Not long afterwards, they got a call from Hollywood for a new picture, Butch Cassidy And The Sundance Kid. Aside from Bacharach's orchestral score, one song was required, for a bucolic interlude in which Butch (Paul Newman) puts Sundance's gal Etta (Katharine Ross) on the handlebars of a newfangled gizmo called a "bicycle" and takes her for a spin.
"'Raindrops Keep Falling On My Head' was my title," Bacharach told me. "I looked at the scene with the bicycle and it just came into my head. Hal didn't like it." Nobody likes to be boxed in, and that title does a lot of boxing. At MGM two decades earlier, Arthur Freed had told Comden & Green to go and write a film called Singin' In The Rain:
"All we knew," Betty Comden liked to say, "is that somewhere we'd have to have a scene where it was raining and a guy was singing."
"In it," added Adolph Green.
When you're given "Raindrops Keep Falling My Head", all you know is that somewhere you're going to have a head and raindrops are falling. On it.
You can understand why Hal David was wary of being confined to a song scenario that didn't seem to have much to do with the movie. So he kept rejecting "Raindrops Keep Falling" and proposing alternatives. "None of them seemed to work as well," Bacharach told me. "I think it was because I'd been scoring the picture and I'd seen it so many times, far more than Hal. And every time I watched that scene I heard that title. When you're scoring a film, you serve the story, the plot, the characters. And that title just seemed right."
So Hal David quit grumbling and got to it. And, if nothing else, the unwanted title brought forth a most unusual image from the lyricist in the song's very first rhyme:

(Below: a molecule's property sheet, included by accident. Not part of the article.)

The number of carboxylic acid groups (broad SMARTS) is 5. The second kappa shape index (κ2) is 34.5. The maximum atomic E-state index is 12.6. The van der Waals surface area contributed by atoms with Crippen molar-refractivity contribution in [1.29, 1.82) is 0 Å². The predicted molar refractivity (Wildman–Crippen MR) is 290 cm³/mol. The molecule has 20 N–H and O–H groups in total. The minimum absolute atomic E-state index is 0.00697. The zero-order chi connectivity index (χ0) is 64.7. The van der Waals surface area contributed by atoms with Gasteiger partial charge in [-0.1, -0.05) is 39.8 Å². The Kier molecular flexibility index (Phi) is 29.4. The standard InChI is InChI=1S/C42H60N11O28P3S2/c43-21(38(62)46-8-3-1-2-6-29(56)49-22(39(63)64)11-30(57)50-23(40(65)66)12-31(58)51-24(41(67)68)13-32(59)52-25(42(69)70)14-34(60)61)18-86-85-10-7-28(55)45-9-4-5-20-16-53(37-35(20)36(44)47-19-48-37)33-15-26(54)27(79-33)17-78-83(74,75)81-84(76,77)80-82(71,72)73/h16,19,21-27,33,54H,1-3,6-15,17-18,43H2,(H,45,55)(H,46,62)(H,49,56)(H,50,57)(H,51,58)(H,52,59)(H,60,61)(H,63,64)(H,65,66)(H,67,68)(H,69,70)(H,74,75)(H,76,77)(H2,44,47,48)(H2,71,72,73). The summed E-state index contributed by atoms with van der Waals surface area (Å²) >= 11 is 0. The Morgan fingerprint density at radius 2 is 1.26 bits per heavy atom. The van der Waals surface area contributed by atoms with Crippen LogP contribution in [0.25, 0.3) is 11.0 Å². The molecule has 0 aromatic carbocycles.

Raindrops Keep Falling On My Head
And just like the guy whose feet are too big for his bed
Nothing seems to fit
Those Raindrops Are Falling On My Head, they keep falling...
Steve Tyrell says Burt Bacharach conceived the tune as his version of a Bob Dylan song, and you can sort of hear that, even though it's in a slightly modified version of standard AABA form. And Tyrell even manages to demonstrate the point by singing Hal David's easy, sunny lyric in a Dylanesque croak:
So I just did me some talkin' to the sun
And I said I didn't like the way he got things done
Sleepin' on the job
Those Raindrops Are Falling On My Head, they keep falling...
"We wrote the song with Paul Newman in mind," said Hal David. "Not for him to sing but the character of Butch Cassidy. You don't write for the singer who's going to be singing over the scene. You should write for the character and what the scene has to say." In America's Songs, Philip Furia and Michael Lasser write that "David gives the lyric an offhanded quality that feels very close to the understated spinning of yarns, although the release breaks with Butch's laconic manner. It's impossible to imagine the shrewd, skeptical Cassidy ever saying":
But there's one thing I know
The blues they send to meet me
Won't defeat me
It won't be long
Till happiness steps up to greet me...